|Purchase Price||%||Agent Commission||Your Rebate Amount|
Your goal as a buyer is to maximize the “?” in the table above and you’ll be in the best position to do so by minimizing the time/resources expended by a Realtor up until the time of offer submission. For example, a Realtor will be more likely to issue a greater commission rebate, if you’ve already identified the property and all the Realtor has to do is prepare the offer (which should all be done electronically via email).
Realtors want to maximize their ROI and by allowing them to focus only on the purchase transaction (eliminating lead generation, prospecting and time consuming showings), they will be more likely to offer such an incentive as opposed to a Realtor who has spent time driving clients around, combing through properties that clients may or may not like, etc.
How do I choose between the various “discount or rebating” Realtors?
The are very few barriers to entry to becoming a real estate agent and thus there is an abundance of Realtors trying to capture the market. Many have opted for the discount model, outwardly advertising commission rebates and representing buyers for just 1%. Keep in mind that this practice has been around for quite some time, but just has not been as proactively marketed. The name of the game is volume and in order for a discount agent to survive, they need to ramp up transactions and closings. Be also wary of a number of rebate or discount firms who advertise representation for just 1%, but actually have minimum commissions that they need to make.
For example, one firm will advertise that they will do a deal for just 1% of the purchase price, effectively advertising a rebate of 1.5% of the purchase price (based on a 2.5% commission – varies). However, in their fine print, it will show that their firm needs to make a minimum $5000 commission. On a $250,000 property ($6,250 potential commission), that only yields a rebate of $1,250 instead of the immediately enticing $3,750 when factoring in that $5000 minimum.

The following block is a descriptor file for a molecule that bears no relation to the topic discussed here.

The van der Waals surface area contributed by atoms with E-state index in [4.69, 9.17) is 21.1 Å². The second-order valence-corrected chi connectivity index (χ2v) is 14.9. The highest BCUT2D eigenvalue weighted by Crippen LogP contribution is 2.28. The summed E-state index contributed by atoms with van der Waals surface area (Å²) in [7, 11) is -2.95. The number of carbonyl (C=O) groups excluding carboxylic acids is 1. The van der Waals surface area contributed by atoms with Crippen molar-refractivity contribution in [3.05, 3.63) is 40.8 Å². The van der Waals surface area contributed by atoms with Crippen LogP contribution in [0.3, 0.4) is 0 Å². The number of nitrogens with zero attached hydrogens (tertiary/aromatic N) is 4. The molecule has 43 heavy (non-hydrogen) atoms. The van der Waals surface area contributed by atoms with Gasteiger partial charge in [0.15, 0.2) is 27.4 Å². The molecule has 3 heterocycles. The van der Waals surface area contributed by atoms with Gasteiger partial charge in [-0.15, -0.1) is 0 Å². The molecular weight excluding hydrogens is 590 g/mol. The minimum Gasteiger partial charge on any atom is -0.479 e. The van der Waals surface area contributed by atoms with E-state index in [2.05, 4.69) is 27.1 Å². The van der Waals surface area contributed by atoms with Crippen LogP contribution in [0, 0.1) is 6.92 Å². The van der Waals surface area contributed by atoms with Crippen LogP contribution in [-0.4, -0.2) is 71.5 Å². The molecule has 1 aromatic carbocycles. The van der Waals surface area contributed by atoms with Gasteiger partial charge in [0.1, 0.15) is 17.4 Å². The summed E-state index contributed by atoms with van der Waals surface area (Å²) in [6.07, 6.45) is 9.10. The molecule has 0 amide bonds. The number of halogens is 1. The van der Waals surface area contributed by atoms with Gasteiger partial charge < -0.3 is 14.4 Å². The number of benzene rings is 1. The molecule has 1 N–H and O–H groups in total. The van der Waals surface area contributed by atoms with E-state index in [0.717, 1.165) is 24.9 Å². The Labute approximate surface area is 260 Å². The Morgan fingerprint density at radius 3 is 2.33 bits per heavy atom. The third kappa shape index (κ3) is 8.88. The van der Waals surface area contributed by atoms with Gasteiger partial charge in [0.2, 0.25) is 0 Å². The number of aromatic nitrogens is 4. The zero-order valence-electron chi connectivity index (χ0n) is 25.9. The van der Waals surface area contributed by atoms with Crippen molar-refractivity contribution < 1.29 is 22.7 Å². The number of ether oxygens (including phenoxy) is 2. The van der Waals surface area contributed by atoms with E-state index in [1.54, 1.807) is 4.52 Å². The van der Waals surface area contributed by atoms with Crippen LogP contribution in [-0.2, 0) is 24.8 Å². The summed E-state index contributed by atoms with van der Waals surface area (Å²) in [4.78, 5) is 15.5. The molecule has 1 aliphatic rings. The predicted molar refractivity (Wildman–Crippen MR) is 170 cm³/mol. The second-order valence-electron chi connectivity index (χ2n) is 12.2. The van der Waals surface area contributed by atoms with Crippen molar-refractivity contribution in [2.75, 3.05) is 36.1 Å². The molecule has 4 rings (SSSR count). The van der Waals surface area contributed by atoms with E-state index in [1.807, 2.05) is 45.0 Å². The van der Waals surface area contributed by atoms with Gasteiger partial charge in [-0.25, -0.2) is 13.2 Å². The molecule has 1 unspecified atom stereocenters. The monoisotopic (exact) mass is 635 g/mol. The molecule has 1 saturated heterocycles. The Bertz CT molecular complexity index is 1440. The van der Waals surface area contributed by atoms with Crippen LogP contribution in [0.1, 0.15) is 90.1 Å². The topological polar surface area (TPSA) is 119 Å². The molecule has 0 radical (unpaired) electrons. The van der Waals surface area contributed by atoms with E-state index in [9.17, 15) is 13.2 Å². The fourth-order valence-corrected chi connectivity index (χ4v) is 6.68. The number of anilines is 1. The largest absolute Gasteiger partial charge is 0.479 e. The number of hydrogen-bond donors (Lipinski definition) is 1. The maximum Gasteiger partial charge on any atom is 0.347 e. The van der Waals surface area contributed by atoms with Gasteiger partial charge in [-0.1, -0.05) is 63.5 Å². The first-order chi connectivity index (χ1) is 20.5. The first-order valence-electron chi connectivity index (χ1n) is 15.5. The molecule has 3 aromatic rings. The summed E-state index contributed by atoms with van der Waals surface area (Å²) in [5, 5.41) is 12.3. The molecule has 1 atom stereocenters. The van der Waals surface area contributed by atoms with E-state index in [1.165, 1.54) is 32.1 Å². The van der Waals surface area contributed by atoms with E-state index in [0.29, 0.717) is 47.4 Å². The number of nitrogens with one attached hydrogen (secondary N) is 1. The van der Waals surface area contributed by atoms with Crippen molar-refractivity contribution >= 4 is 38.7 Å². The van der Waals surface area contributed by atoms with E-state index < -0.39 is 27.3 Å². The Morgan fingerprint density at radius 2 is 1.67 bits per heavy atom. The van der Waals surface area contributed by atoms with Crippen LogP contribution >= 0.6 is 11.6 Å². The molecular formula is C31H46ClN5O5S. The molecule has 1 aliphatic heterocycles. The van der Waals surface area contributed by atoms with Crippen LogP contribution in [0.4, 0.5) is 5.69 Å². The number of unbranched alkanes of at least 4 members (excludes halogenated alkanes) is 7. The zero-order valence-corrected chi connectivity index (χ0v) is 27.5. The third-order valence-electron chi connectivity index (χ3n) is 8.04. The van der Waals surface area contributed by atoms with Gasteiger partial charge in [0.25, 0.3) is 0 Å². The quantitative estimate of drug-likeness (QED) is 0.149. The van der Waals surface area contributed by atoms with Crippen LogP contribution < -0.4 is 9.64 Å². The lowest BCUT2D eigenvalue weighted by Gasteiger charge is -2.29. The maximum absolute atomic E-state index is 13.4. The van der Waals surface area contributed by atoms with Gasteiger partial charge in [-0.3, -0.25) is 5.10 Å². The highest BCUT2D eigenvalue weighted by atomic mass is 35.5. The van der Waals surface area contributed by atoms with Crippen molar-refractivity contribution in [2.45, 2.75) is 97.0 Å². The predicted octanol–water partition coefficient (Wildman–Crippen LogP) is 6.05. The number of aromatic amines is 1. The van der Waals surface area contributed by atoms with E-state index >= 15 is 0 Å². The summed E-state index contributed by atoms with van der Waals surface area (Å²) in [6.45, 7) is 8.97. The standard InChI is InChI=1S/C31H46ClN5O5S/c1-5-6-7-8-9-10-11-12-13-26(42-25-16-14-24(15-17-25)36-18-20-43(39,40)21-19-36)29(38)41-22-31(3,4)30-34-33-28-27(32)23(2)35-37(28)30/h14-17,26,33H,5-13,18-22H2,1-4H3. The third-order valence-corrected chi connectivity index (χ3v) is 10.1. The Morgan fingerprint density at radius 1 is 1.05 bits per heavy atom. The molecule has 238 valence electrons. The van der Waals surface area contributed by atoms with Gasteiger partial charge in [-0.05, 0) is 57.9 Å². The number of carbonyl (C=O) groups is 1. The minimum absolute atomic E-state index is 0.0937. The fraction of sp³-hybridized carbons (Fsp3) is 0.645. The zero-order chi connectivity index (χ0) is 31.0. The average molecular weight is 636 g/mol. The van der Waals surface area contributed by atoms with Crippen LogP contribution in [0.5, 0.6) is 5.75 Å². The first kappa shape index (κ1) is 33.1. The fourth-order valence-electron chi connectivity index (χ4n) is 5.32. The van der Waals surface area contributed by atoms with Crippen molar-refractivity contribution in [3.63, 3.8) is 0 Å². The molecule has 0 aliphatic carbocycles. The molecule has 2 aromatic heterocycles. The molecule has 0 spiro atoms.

Remember, everything in Real Estate is negotiable, including commissions and rebate amounts
Most consumers don’t know this and they adhere to the “customary” figures. No, it’s your money and your buying power. You hold the leverage and can dictate the terms because there will be another real estate agent in line in case you can’t come to terms. By thinking of this as a “transaction,” you’ll have a better gauge of value maximization.
To conclude, our position is not that real estate agents offer little value in a transaction. Many agents will argue that they offer exceptional customer service and tremendous expertise. Our premise is that as a consumer who has done the majority of the leg work and simply needs a transacting party to handle from there, why wouldn’t you want to be rewarded in some form, especially if you have eliminated the most time consuming aspects of a “real estate transaction.”
That’s all for now and hope that offered some insight. Have any questions? Send us a note as we’d be happy to hear from you. We also love hearing about how much of a rebate you were able to receive.